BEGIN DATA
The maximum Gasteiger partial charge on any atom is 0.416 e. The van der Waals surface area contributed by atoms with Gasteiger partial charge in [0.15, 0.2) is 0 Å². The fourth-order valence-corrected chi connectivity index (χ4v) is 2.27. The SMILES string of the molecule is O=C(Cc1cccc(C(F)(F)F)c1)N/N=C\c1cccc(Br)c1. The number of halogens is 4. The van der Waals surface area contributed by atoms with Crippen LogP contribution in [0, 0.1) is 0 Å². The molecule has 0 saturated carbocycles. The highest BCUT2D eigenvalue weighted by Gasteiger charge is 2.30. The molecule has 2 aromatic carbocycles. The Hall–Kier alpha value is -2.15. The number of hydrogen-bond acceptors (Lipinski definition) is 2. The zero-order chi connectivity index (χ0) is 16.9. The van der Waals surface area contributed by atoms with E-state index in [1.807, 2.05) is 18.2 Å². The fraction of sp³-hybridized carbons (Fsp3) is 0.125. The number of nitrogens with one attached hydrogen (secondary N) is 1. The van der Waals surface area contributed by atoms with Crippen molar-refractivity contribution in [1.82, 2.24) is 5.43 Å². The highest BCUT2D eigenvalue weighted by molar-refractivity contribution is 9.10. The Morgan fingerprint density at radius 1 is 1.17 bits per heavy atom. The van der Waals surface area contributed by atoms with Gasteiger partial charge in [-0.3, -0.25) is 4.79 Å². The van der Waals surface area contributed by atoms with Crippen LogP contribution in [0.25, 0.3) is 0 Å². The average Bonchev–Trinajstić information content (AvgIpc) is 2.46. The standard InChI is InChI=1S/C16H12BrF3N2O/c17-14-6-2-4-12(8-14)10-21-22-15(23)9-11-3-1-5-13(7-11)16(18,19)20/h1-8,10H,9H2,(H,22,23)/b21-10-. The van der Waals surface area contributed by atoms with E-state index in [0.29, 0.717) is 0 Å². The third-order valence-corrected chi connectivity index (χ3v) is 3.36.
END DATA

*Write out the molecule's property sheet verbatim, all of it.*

The maximum Gasteiger partial charge on any atom is 0.416 e. The van der Waals surface area contributed by atoms with Gasteiger partial charge in [0.15, 0.2) is 0 Å². The fourth-order valence-corrected chi connectivity index (χ4v) is 2.27. The SMILES string of the molecule is O=C(Cc1cccc(C(F)(F)F)c1)N/N=C\c1cccc(Br)c1. The number of halogens is 4. The van der Waals surface area contributed by atoms with Crippen LogP contribution in [0, 0.1) is 0 Å². The molecule has 0 saturated carbocycles. The highest BCUT2D eigenvalue weighted by Gasteiger charge is 2.30. The molecule has 2 aromatic carbocycles. The Hall–Kier alpha value is -2.15. The number of hydrogen-bond acceptors (Lipinski definition) is 2. The zero-order chi connectivity index (χ0) is 16.9. The van der Waals surface area contributed by atoms with E-state index in [1.807, 2.05) is 18.2 Å². The fraction of sp³-hybridized carbons (Fsp3) is 0.125. The number of nitrogens with one attached hydrogen (secondary N) is 1. The van der Waals surface area contributed by atoms with Crippen molar-refractivity contribution in [1.82, 2.24) is 5.43 Å². The highest BCUT2D eigenvalue weighted by molar-refractivity contribution is 9.10. The Morgan fingerprint density at radius 1 is 1.17 bits per heavy atom. The van der Waals surface area contributed by atoms with Gasteiger partial charge in [-0.3, -0.25) is 4.79 Å². The van der Waals surface area contributed by atoms with Crippen LogP contribution in [0.25, 0.3) is 0 Å². The average Bonchev–Trinajstić information content (AvgIpc) is 2.46. The standard InChI is InChI=1S/C16H12BrF3N2O/c17-14-6-2-4-12(8-14)10-21-22-15(23)9-11-3-1-5-13(7-11)16(18,19)20/h1-8,10H,9H2,(H,22,23)/b21-10-. The van der Waals surface area contributed by atoms with E-state index in [0.29, 0.717) is 0 Å². The third-order valence-corrected chi connectivity index (χ3v) is 3.36.